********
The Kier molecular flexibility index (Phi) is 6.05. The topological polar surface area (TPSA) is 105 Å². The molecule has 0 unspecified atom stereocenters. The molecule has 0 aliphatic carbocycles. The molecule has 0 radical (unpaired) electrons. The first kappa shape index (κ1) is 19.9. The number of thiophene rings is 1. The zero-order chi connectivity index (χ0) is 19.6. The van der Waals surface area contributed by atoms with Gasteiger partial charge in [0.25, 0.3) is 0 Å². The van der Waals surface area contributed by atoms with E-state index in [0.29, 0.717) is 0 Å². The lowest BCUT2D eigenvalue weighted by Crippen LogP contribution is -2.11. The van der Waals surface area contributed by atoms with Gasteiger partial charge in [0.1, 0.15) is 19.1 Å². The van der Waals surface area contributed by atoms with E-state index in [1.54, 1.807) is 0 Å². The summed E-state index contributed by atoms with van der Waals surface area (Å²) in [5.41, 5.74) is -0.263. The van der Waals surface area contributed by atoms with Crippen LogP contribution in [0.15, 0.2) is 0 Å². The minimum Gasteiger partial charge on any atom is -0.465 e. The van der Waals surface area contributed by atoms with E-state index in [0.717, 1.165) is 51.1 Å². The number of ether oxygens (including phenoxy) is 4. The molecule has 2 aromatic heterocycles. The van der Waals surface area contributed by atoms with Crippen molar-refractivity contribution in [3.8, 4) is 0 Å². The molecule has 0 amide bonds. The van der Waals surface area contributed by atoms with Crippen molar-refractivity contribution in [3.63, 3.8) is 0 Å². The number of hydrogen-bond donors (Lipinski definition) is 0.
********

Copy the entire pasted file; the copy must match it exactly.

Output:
The Kier molecular flexibility index (Phi) is 6.05. The topological polar surface area (TPSA) is 105 Å². The molecule has 0 unspecified atom stereocenters. The molecule has 0 aliphatic carbocycles. The molecule has 0 radical (unpaired) electrons. The first kappa shape index (κ1) is 19.9. The number of thiophene rings is 1. The zero-order chi connectivity index (χ0) is 19.6. The van der Waals surface area contributed by atoms with Gasteiger partial charge in [0.25, 0.3) is 0 Å². The van der Waals surface area contributed by atoms with E-state index in [0.29, 0.717) is 0 Å². The lowest BCUT2D eigenvalue weighted by Crippen LogP contribution is -2.11. The van der Waals surface area contributed by atoms with Gasteiger partial charge in [0.1, 0.15) is 19.1 Å². The van der Waals surface area contributed by atoms with E-state index in [1.54, 1.807) is 0 Å². The summed E-state index contributed by atoms with van der Waals surface area (Å²) in [5.41, 5.74) is -0.263. The van der Waals surface area contributed by atoms with Crippen LogP contribution in [0.15, 0.2) is 0 Å². The minimum Gasteiger partial charge on any atom is -0.465 e. The van der Waals surface area contributed by atoms with E-state index in [0.717, 1.165) is 51.1 Å². The number of ether oxygens (including phenoxy) is 4. The molecule has 2 aromatic heterocycles. The van der Waals surface area contributed by atoms with Crippen molar-refractivity contribution in [3.8, 4) is 0 Å². The molecule has 0 amide bonds. The van der Waals surface area contributed by atoms with Crippen molar-refractivity contribution in [3.63, 3.8) is 0 Å². The number of hydrogen-bond donors (Lipinski definition) is 0.